Origins Reconsidered

Origins Reconsidered

In Search of What Makes Us Human

Book - 1992
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Baker & Taylor
A reassessment of human prehistory recounts the fossil hunting that led to the landmark discoveries at Lake Turkana and employs ideas from philosophy, anthropology, molecular biology, and linguistics to explore how humans acquired consciousness. 50,000 first printing. $50,000 ad/promo. Tour.

Book News
Renowned paleonathropologist Leakey returns to his earlier work especially his 1977 book Origins (also co-authored by science writer Lewin) to poke holes in his previous beliefs, but more importantly to reassess how we became "human," and what, after all, being human really means. Annotation copyright Book News, Inc. Portland, Or.

Blackwell North Amer
In Origins Reconsidered, Richard Leakey, one of the most respected and influential scientists of our time, takes us on a brilliant and provocative journey through human history. Beginning with his landmark discoveries at Lake Turkana, and including his fascinating reassessment of how we became "human" - and what, after all, being human really means - Leakey concludes with a glimpse of what our evolutionary future may hold.
In 1984, Richard Leakey and his "Hominid Gang" of fossil hunters discovered fragments of a boy's skull that were more than 1.5 million years old. They soon unearthed virtually the entire skeleton of what was dubbed the "Turkana Boy" and recognized as one of the most significant paleoanthropological discoveries of all time.
But while his Turkana Boy caused a sensation in the media and throughout the world of science, Leakey himself was restless. Yes, the existing fossil record of our prehistory was impressive. But there were more elusive matters to consider.
For Richard Leakey the most compelling question is no longer "How did we physically evolve?" It is, instead, "How did we become human?" For this world-renowned paleoanthropologist it is a humbling reminder that no matter how complete the skeleton, how perfect the fossil, there is a gap in our knowledge. Our ancestors evolved from two-legged scavengers into creatures that create. They learned to make stone tools, to communicate, to build shelters, and to hunt for food.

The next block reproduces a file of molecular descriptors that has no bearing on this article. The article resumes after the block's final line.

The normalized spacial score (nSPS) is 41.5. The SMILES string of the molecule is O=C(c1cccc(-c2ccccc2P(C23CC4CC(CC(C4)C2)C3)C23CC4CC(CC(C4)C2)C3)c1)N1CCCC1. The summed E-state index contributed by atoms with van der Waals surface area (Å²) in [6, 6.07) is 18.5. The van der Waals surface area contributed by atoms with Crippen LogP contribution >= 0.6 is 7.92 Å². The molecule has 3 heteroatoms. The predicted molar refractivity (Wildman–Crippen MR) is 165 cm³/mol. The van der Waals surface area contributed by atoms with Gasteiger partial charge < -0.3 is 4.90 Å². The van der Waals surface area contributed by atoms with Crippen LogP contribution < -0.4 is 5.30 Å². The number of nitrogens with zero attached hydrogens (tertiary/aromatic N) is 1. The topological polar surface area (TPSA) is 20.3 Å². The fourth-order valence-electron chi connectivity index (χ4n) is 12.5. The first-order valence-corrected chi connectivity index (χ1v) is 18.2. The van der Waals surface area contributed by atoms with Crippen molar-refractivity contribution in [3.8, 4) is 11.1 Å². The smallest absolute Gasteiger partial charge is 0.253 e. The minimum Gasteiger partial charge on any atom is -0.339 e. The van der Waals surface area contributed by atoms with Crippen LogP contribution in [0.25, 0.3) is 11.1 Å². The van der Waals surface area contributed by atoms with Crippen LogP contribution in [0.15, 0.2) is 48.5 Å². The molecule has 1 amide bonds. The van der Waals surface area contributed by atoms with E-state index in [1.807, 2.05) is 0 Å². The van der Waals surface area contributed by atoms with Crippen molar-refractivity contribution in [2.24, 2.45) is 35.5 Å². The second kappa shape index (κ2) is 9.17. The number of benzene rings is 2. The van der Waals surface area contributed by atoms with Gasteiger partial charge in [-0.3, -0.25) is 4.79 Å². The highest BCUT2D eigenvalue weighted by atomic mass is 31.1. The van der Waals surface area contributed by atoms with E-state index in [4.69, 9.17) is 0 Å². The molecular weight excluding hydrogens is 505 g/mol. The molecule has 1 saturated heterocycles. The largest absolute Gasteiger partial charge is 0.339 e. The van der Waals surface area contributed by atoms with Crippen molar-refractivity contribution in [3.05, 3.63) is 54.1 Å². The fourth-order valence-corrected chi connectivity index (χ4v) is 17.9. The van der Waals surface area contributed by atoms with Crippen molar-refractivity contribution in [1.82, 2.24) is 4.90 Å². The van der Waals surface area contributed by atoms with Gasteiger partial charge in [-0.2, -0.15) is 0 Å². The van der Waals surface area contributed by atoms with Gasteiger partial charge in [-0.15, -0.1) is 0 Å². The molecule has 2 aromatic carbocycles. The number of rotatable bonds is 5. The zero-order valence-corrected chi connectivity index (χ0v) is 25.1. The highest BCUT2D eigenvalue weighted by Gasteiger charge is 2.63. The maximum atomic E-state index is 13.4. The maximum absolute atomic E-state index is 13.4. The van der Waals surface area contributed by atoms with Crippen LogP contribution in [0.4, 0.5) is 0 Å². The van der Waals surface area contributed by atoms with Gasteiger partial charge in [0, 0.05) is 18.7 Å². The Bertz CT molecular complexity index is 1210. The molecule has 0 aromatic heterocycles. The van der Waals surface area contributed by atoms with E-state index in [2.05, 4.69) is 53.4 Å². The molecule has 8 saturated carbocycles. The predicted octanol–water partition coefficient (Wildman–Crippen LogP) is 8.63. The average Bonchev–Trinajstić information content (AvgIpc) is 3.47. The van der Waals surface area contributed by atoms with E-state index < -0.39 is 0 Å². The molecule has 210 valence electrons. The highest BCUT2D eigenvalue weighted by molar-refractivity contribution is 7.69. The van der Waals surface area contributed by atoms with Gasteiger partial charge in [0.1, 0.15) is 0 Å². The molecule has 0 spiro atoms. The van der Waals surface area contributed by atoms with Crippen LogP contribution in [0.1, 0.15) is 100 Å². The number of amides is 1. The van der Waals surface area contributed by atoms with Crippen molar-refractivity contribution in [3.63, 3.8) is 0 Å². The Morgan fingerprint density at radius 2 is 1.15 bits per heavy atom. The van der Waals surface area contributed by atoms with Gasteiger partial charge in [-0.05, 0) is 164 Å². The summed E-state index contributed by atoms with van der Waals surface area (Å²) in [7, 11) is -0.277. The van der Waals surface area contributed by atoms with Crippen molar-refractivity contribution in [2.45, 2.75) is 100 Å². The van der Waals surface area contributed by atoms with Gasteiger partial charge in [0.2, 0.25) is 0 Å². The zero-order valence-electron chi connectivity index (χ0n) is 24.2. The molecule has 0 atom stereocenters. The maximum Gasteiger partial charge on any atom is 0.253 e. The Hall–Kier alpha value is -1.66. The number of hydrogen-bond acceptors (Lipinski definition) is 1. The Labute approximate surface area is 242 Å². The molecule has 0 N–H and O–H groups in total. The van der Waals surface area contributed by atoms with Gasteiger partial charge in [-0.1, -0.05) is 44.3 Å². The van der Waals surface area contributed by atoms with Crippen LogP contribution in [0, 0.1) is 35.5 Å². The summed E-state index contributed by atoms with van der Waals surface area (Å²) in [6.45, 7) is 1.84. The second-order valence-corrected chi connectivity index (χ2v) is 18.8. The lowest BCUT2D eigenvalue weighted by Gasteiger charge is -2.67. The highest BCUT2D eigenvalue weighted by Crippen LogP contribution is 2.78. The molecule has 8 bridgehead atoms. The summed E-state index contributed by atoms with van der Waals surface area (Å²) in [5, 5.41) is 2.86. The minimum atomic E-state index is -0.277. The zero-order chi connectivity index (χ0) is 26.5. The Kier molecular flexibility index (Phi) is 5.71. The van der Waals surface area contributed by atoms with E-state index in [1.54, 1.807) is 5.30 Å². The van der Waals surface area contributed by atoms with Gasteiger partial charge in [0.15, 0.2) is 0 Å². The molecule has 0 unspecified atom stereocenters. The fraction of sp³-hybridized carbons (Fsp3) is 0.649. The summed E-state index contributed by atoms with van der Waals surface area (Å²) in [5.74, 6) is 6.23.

This realization sparked Leakey to return to his earlier work - especially his 1977 book, Origins - to poke holes in his previous beliefs and to reflect anew on what makes us who we are. As he gently admits, considerations like these are usually left to philosophers, not scientists. But again and again, he is faced with his own guiding principle: "The past is the key to our future."
In this seminal work, Leakey incorporates ideas from philosophy, anthropology, molecular biology, and even linguistics, to investigate not only how we evolved anatomically, but how we acquired the qualities that make us human - consciousness, creativity, and culture.

Baker
& Taylor

Reassesses human prehistory, incorporating ideas from philosophy, anthropology, molecular biology, and linguistics to explore how humans acquired the qualities of consciousness and humanity

Publisher: New York : Doubleday, 1992.
ISBN: 9780385412643
0385412649
Branch Call Number: 573.2 LEA
Characteristics: xxii, 375 p., [24] p. of plates : ill., maps ; 25 cm.
Additional Contributors: Lewin, Roger

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